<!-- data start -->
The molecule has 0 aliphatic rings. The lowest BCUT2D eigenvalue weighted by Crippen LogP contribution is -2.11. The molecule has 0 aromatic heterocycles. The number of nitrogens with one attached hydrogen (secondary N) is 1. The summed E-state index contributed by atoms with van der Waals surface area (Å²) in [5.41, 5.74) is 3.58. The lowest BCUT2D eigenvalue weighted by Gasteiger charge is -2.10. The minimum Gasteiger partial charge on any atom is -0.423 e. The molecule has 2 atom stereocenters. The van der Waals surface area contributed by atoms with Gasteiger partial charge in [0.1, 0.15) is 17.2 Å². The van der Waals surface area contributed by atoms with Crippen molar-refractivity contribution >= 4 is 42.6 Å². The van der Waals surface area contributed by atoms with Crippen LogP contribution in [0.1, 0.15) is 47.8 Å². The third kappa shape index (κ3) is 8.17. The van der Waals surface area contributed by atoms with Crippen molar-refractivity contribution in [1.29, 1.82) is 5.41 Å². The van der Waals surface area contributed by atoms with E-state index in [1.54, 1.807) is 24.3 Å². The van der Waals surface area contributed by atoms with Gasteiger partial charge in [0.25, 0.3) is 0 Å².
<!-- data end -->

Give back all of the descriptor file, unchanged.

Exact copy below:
The molecule has 0 aliphatic rings. The lowest BCUT2D eigenvalue weighted by Crippen LogP contribution is -2.11. The molecule has 0 aromatic heterocycles. The number of nitrogens with one attached hydrogen (secondary N) is 1. The summed E-state index contributed by atoms with van der Waals surface area (Å²) in [5.41, 5.74) is 3.58. The lowest BCUT2D eigenvalue weighted by Gasteiger charge is -2.10. The minimum Gasteiger partial charge on any atom is -0.423 e. The molecule has 2 atom stereocenters. The van der Waals surface area contributed by atoms with Gasteiger partial charge in [0.1, 0.15) is 17.2 Å². The van der Waals surface area contributed by atoms with Crippen molar-refractivity contribution >= 4 is 42.6 Å². The van der Waals surface area contributed by atoms with Crippen LogP contribution in [0.1, 0.15) is 47.8 Å². The third kappa shape index (κ3) is 8.17. The van der Waals surface area contributed by atoms with Crippen molar-refractivity contribution in [1.29, 1.82) is 5.41 Å². The van der Waals surface area contributed by atoms with E-state index in [1.54, 1.807) is 24.3 Å². The van der Waals surface area contributed by atoms with Gasteiger partial charge in [0.25, 0.3) is 0 Å².